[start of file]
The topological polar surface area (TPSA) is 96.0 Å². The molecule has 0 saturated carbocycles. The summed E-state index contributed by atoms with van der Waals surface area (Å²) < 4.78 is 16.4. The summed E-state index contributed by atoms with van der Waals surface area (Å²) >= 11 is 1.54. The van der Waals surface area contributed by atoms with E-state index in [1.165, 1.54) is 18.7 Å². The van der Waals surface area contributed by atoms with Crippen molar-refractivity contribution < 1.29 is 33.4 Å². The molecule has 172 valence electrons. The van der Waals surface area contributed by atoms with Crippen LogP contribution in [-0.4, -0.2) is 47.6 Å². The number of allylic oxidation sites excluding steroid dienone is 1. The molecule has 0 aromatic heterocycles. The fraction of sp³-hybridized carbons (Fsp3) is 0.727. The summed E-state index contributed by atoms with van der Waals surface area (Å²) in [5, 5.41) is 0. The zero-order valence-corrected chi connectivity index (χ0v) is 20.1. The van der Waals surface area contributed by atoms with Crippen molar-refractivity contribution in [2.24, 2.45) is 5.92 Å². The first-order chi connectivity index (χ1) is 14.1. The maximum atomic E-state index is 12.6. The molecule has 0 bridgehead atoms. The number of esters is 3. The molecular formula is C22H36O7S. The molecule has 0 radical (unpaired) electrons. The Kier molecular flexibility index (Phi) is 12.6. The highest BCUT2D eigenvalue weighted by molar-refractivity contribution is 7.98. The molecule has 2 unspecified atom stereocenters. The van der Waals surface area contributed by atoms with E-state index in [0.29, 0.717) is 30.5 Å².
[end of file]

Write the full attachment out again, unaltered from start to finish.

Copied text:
The topological polar surface area (TPSA) is 96.0 Å². The molecule has 0 saturated carbocycles. The summed E-state index contributed by atoms with van der Waals surface area (Å²) < 4.78 is 16.4. The summed E-state index contributed by atoms with van der Waals surface area (Å²) >= 11 is 1.54. The van der Waals surface area contributed by atoms with E-state index in [1.165, 1.54) is 18.7 Å². The van der Waals surface area contributed by atoms with Crippen molar-refractivity contribution < 1.29 is 33.4 Å². The molecule has 172 valence electrons. The van der Waals surface area contributed by atoms with Crippen LogP contribution in [-0.4, -0.2) is 47.6 Å². The number of allylic oxidation sites excluding steroid dienone is 1. The molecule has 0 aromatic heterocycles. The fraction of sp³-hybridized carbons (Fsp3) is 0.727. The summed E-state index contributed by atoms with van der Waals surface area (Å²) in [5, 5.41) is 0. The zero-order valence-corrected chi connectivity index (χ0v) is 20.1. The van der Waals surface area contributed by atoms with Crippen molar-refractivity contribution in [2.24, 2.45) is 5.92 Å². The first-order chi connectivity index (χ1) is 14.1. The maximum atomic E-state index is 12.6. The molecule has 0 bridgehead atoms. The number of esters is 3. The molecular formula is C22H36O7S. The molecule has 0 radical (unpaired) electrons. The Kier molecular flexibility index (Phi) is 12.6. The highest BCUT2D eigenvalue weighted by molar-refractivity contribution is 7.98. The molecule has 2 unspecified atom stereocenters. The van der Waals surface area contributed by atoms with E-state index in [0.29, 0.717) is 30.5 Å².